Every cooking fat and oil has its smoke point. The term smoke point refers to as the temperature of the fat or oil when it starts to burn and then smoke. Fats and oils can be burn and if they are heated and past the smoke point, then the output of the food seems to have a burnt flavor. In case that fats and oils are overheated, the process destroys the nutrients and phytochemicals present in fats and oils. Overheating of fats and oils are also harmful to the health because it will release harmful radicals.

Refined fats and oils have the higher smoke point, unrefined oil such as extra virgin olive oil do not play well with the heating process. Refined oils are often used for frying and often to be seen in a Chinese cooking show because of the smoking effects these oils will bring plus the additional burnt flavor. On the other hand, unrefined oils are not good for frying, they are intended for low-temperature cooking and as a salad dressing.

III. Why does Smoke Point Matters in Cooking?

Smoke point matters in cooking so you can determine if you are going to pursue cooking or replace with a new oil. Don’t worry because smoking isn’t always a serious thing, there are some dishes that requires smoking because it adds a different aroma.

On the other hand, smoking can become serious depending on the type of oils or fats you are using, for example, butter. When butter starts to smoking, this isn’t a good sign because fats will start to break down and it will eventually release free radicals. These free radicals can be harmful to your health and will give you an awful output, probably bitter foods.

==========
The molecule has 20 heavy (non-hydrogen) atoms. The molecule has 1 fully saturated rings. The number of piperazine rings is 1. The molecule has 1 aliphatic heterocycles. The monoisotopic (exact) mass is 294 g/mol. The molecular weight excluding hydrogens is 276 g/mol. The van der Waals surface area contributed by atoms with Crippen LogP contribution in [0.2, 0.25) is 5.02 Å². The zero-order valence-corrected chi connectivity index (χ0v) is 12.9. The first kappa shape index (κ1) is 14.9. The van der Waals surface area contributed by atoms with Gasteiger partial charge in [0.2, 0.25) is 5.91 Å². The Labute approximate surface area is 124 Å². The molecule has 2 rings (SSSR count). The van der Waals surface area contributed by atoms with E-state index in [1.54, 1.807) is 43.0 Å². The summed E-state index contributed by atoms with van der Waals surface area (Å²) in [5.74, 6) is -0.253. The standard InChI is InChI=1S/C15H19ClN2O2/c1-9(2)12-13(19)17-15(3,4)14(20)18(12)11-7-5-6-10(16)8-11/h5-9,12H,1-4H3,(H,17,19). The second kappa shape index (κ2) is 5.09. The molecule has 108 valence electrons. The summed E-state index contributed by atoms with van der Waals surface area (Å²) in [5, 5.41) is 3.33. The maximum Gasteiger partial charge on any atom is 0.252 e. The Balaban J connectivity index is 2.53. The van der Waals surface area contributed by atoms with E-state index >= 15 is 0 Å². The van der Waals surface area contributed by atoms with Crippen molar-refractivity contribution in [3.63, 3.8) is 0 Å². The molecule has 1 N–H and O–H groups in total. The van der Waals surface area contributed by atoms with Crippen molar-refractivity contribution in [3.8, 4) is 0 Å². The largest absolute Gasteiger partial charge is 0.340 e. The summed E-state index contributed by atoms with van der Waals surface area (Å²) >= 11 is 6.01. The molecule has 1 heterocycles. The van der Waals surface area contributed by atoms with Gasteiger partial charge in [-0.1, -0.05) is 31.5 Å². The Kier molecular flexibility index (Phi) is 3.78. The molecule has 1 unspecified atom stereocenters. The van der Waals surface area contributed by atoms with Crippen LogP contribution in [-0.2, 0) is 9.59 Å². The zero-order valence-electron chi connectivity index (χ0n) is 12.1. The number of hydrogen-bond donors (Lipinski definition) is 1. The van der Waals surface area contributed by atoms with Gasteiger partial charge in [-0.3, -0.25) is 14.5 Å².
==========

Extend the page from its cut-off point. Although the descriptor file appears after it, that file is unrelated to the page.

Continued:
Aside from an undesirable output, you will end up having a messy kitchen, stinky smoking smell, and teary eyes. If your butter turns like this, just bring it to waste so you will save your dish and you can always use another batch of butter although this could be expensive. So be careful in which type of oils you are burning, don’t forget about the smoking point and do not overheat the fats or oils.

IV. Smoke Point Index

This smoke point index will help you in determining the smoke point of the fats and oils you are using so to prevent bitter foods, stinky smelling and messy kitchen, teary eyes and panic attacks. You can also see the different uses of each fat and oil under the three types: saturated, monounsaturated and polyunsaturated fats and oils.

Saturated Fats and Oils

Saturated Fats and Oils


Smoke Point

#1 Butter

Baking and Stir Frying

350°F or 177°C

#2 Coconut Oil

Coating and Confectionary

350°F or 177°C

#3 Lard

Baking and Shortening

370°F or 182°C

#4 Palm Oil

446°F or 230°C

#5 Vegetable Shortening

Frying and Baking

360°F or 182°C

Monounsaturated Fats and Oils

Monounsaturated Fats and Oils


Smoke Point

#1 Canola Oil

Frying and Salad Dressing

400°F or 204°C

#2 Avocado Oil

Stir Frying and Searing

520°F or 271°C

#3 Peanut Oil

Frying and Salad Dressing

450°F or 230°C

#4 Walnut Oil

Sautee and Stir-fry

400°F or 204°C

#5 Hazelnut Oil

Baking and Marinating

430°F or 221°C

Polyunsaturated Fats and Oils

Polyunsaturated Fats and Oils


Smoke Point

#1 Soybean Oil

Margarine and shortening

450°F or 230°C

#2 Safflower Oil

Mayonnaise and Salad Dressing

510°F or 265°C

#3 Sunflower Oil

Cooking and Shortening

450°F or 230°C

Cooking and Salad Dressing

410°F or 232°C

#5 Grape Seed Oil

Frying and Salad Dressing

392°F or 200°C